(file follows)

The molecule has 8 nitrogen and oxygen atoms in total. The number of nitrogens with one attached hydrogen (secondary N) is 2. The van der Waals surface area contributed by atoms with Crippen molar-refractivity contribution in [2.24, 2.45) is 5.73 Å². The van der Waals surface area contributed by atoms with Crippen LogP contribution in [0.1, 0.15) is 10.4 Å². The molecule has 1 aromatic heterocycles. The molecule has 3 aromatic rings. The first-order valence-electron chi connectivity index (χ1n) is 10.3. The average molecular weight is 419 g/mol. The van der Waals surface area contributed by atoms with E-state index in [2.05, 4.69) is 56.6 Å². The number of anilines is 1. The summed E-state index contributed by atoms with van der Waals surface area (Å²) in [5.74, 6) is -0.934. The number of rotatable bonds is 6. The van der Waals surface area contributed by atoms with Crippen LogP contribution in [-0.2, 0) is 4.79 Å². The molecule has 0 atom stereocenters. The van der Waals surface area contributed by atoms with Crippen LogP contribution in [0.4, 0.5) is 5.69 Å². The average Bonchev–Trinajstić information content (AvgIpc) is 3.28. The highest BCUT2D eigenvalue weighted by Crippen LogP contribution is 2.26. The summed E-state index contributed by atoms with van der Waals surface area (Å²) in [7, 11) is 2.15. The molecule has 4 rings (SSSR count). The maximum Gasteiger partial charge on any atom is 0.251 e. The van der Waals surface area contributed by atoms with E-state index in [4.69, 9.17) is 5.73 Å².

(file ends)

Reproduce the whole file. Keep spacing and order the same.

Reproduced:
The molecule has 8 nitrogen and oxygen atoms in total. The number of nitrogens with one attached hydrogen (secondary N) is 2. The van der Waals surface area contributed by atoms with Crippen molar-refractivity contribution in [2.24, 2.45) is 5.73 Å². The van der Waals surface area contributed by atoms with Crippen LogP contribution in [0.1, 0.15) is 10.4 Å². The molecule has 1 aromatic heterocycles. The molecule has 3 aromatic rings. The first-order valence-electron chi connectivity index (χ1n) is 10.3. The average molecular weight is 419 g/mol. The van der Waals surface area contributed by atoms with E-state index in [2.05, 4.69) is 56.6 Å². The number of anilines is 1. The summed E-state index contributed by atoms with van der Waals surface area (Å²) in [5.74, 6) is -0.934. The number of rotatable bonds is 6. The van der Waals surface area contributed by atoms with Crippen LogP contribution in [-0.2, 0) is 4.79 Å². The molecule has 0 atom stereocenters. The van der Waals surface area contributed by atoms with Crippen LogP contribution in [0.4, 0.5) is 5.69 Å². The average Bonchev–Trinajstić information content (AvgIpc) is 3.28. The highest BCUT2D eigenvalue weighted by Crippen LogP contribution is 2.26. The summed E-state index contributed by atoms with van der Waals surface area (Å²) in [7, 11) is 2.15. The molecule has 4 rings (SSSR count). The maximum Gasteiger partial charge on any atom is 0.251 e. The van der Waals surface area contributed by atoms with E-state index in [4.69, 9.17) is 5.73 Å².